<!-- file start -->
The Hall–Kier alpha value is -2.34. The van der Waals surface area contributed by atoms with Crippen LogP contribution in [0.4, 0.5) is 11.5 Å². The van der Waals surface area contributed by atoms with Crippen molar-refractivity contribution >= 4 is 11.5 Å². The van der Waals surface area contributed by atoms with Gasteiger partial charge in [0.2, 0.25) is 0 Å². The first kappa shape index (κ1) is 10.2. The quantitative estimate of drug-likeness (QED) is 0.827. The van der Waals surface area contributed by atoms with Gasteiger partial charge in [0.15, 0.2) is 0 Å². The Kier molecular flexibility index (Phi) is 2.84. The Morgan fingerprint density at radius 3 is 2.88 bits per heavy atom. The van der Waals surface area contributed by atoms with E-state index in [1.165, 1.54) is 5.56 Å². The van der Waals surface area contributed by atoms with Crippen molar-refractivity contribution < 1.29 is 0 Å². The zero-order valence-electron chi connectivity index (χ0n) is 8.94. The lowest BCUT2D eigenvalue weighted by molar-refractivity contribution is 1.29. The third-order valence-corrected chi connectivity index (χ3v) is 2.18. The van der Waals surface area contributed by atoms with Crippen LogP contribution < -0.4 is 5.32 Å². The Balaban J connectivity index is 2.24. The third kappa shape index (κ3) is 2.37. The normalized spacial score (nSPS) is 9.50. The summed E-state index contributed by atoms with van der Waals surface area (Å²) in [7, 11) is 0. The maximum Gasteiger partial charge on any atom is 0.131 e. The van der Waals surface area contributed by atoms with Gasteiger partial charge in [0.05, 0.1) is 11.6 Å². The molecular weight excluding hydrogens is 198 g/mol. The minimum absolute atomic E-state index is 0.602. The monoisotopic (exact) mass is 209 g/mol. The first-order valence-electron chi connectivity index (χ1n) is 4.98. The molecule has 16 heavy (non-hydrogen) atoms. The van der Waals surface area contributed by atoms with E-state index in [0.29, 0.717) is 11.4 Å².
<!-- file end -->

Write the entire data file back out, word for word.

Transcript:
The Hall–Kier alpha value is -2.34. The van der Waals surface area contributed by atoms with Crippen LogP contribution in [0.4, 0.5) is 11.5 Å². The van der Waals surface area contributed by atoms with Crippen molar-refractivity contribution >= 4 is 11.5 Å². The van der Waals surface area contributed by atoms with Gasteiger partial charge in [0.2, 0.25) is 0 Å². The first kappa shape index (κ1) is 10.2. The quantitative estimate of drug-likeness (QED) is 0.827. The van der Waals surface area contributed by atoms with Gasteiger partial charge in [0.15, 0.2) is 0 Å². The Kier molecular flexibility index (Phi) is 2.84. The Morgan fingerprint density at radius 3 is 2.88 bits per heavy atom. The van der Waals surface area contributed by atoms with E-state index in [1.165, 1.54) is 5.56 Å². The van der Waals surface area contributed by atoms with Crippen molar-refractivity contribution < 1.29 is 0 Å². The zero-order valence-electron chi connectivity index (χ0n) is 8.94. The lowest BCUT2D eigenvalue weighted by molar-refractivity contribution is 1.29. The third-order valence-corrected chi connectivity index (χ3v) is 2.18. The van der Waals surface area contributed by atoms with Crippen LogP contribution < -0.4 is 5.32 Å². The Balaban J connectivity index is 2.24. The third kappa shape index (κ3) is 2.37. The normalized spacial score (nSPS) is 9.50. The summed E-state index contributed by atoms with van der Waals surface area (Å²) in [7, 11) is 0. The maximum Gasteiger partial charge on any atom is 0.131 e. The van der Waals surface area contributed by atoms with Gasteiger partial charge in [0.05, 0.1) is 11.6 Å². The molecular weight excluding hydrogens is 198 g/mol. The minimum absolute atomic E-state index is 0.602. The monoisotopic (exact) mass is 209 g/mol. The first-order valence-electron chi connectivity index (χ1n) is 4.98. The molecule has 16 heavy (non-hydrogen) atoms. The van der Waals surface area contributed by atoms with E-state index in [0.29, 0.717) is 11.4 Å².